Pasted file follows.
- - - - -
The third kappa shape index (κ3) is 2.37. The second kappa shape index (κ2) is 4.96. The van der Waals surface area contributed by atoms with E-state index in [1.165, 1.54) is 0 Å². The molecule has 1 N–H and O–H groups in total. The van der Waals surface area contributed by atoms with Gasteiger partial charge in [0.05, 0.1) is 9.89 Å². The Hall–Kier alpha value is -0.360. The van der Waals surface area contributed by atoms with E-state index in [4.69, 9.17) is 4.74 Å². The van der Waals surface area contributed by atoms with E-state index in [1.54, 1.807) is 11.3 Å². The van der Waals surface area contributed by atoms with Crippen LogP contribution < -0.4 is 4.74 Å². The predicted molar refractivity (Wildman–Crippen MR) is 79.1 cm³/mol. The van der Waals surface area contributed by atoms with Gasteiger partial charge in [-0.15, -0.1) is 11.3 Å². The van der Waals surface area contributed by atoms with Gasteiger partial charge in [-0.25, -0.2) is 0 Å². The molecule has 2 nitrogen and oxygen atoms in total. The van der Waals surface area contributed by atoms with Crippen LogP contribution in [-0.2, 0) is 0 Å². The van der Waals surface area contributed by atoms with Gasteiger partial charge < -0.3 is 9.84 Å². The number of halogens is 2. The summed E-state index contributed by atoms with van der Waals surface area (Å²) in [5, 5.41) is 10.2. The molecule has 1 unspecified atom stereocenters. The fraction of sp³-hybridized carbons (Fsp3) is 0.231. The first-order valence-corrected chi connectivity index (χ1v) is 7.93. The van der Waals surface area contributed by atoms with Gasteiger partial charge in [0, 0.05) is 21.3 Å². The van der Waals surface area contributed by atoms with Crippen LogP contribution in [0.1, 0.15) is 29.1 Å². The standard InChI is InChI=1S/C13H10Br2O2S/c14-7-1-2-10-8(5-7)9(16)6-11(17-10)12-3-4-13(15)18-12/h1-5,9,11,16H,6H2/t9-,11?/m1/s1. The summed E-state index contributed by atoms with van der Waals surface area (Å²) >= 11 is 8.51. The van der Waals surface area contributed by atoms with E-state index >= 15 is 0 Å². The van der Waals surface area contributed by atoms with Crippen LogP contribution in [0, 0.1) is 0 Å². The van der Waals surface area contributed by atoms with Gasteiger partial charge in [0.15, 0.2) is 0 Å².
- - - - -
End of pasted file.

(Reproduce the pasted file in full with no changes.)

The third kappa shape index (κ3) is 2.37. The second kappa shape index (κ2) is 4.96. The van der Waals surface area contributed by atoms with E-state index in [1.165, 1.54) is 0 Å². The molecule has 1 N–H and O–H groups in total. The van der Waals surface area contributed by atoms with Gasteiger partial charge in [0.05, 0.1) is 9.89 Å². The Hall–Kier alpha value is -0.360. The van der Waals surface area contributed by atoms with E-state index in [4.69, 9.17) is 4.74 Å². The van der Waals surface area contributed by atoms with E-state index in [1.54, 1.807) is 11.3 Å². The van der Waals surface area contributed by atoms with Crippen LogP contribution < -0.4 is 4.74 Å². The predicted molar refractivity (Wildman–Crippen MR) is 79.1 cm³/mol. The van der Waals surface area contributed by atoms with Gasteiger partial charge in [-0.15, -0.1) is 11.3 Å². The van der Waals surface area contributed by atoms with Gasteiger partial charge in [-0.25, -0.2) is 0 Å². The molecule has 2 nitrogen and oxygen atoms in total. The van der Waals surface area contributed by atoms with Crippen LogP contribution in [-0.2, 0) is 0 Å². The van der Waals surface area contributed by atoms with Gasteiger partial charge < -0.3 is 9.84 Å². The number of halogens is 2. The summed E-state index contributed by atoms with van der Waals surface area (Å²) in [5, 5.41) is 10.2. The molecule has 1 unspecified atom stereocenters. The fraction of sp³-hybridized carbons (Fsp3) is 0.231. The first-order valence-corrected chi connectivity index (χ1v) is 7.93. The van der Waals surface area contributed by atoms with Gasteiger partial charge in [0, 0.05) is 21.3 Å². The van der Waals surface area contributed by atoms with Crippen LogP contribution in [0.1, 0.15) is 29.1 Å². The standard InChI is InChI=1S/C13H10Br2O2S/c14-7-1-2-10-8(5-7)9(16)6-11(17-10)12-3-4-13(15)18-12/h1-5,9,11,16H,6H2/t9-,11?/m1/s1. The summed E-state index contributed by atoms with van der Waals surface area (Å²) >= 11 is 8.51. The van der Waals surface area contributed by atoms with E-state index >= 15 is 0 Å². The van der Waals surface area contributed by atoms with Crippen LogP contribution in [0, 0.1) is 0 Å². The van der Waals surface area contributed by atoms with Gasteiger partial charge in [0.15, 0.2) is 0 Å².